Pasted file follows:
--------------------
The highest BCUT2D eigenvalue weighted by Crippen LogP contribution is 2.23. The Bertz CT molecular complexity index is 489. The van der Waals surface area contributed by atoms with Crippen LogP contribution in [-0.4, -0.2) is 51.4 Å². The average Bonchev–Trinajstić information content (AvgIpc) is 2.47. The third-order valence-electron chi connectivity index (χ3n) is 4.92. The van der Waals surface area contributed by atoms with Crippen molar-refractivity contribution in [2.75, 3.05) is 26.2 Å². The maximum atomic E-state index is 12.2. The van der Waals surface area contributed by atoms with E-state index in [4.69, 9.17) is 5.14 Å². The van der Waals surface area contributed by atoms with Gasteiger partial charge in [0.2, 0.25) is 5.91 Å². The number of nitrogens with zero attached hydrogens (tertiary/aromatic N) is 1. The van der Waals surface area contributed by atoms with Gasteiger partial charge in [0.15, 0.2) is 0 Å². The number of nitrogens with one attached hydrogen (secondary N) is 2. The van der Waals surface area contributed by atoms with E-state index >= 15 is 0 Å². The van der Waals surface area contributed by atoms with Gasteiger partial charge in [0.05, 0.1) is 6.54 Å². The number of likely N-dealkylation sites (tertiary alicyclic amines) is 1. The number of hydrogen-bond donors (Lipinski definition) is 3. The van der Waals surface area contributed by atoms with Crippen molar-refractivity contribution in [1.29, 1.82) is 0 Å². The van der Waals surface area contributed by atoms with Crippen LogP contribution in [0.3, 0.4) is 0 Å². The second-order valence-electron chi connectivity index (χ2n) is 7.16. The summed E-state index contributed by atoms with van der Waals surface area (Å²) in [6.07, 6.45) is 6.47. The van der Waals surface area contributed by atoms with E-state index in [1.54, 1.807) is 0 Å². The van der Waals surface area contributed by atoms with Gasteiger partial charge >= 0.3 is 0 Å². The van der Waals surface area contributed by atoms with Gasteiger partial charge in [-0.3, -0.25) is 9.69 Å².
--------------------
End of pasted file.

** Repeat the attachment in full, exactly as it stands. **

The highest BCUT2D eigenvalue weighted by Crippen LogP contribution is 2.23. The Bertz CT molecular complexity index is 489. The van der Waals surface area contributed by atoms with Crippen LogP contribution in [-0.4, -0.2) is 51.4 Å². The average Bonchev–Trinajstić information content (AvgIpc) is 2.47. The third-order valence-electron chi connectivity index (χ3n) is 4.92. The van der Waals surface area contributed by atoms with Crippen molar-refractivity contribution in [2.75, 3.05) is 26.2 Å². The maximum atomic E-state index is 12.2. The van der Waals surface area contributed by atoms with E-state index in [4.69, 9.17) is 5.14 Å². The van der Waals surface area contributed by atoms with Gasteiger partial charge in [0.2, 0.25) is 5.91 Å². The number of nitrogens with zero attached hydrogens (tertiary/aromatic N) is 1. The van der Waals surface area contributed by atoms with Gasteiger partial charge in [0.15, 0.2) is 0 Å². The number of nitrogens with one attached hydrogen (secondary N) is 2. The van der Waals surface area contributed by atoms with E-state index >= 15 is 0 Å². The van der Waals surface area contributed by atoms with Gasteiger partial charge in [0.05, 0.1) is 6.54 Å². The number of likely N-dealkylation sites (tertiary alicyclic amines) is 1. The number of hydrogen-bond donors (Lipinski definition) is 3. The van der Waals surface area contributed by atoms with Crippen molar-refractivity contribution in [1.29, 1.82) is 0 Å². The van der Waals surface area contributed by atoms with Crippen LogP contribution in [0.3, 0.4) is 0 Å². The second-order valence-electron chi connectivity index (χ2n) is 7.16. The summed E-state index contributed by atoms with van der Waals surface area (Å²) in [6.07, 6.45) is 6.47. The van der Waals surface area contributed by atoms with E-state index in [1.54, 1.807) is 0 Å². The van der Waals surface area contributed by atoms with Gasteiger partial charge >= 0.3 is 0 Å². The van der Waals surface area contributed by atoms with Gasteiger partial charge in [-0.3, -0.25) is 9.69 Å².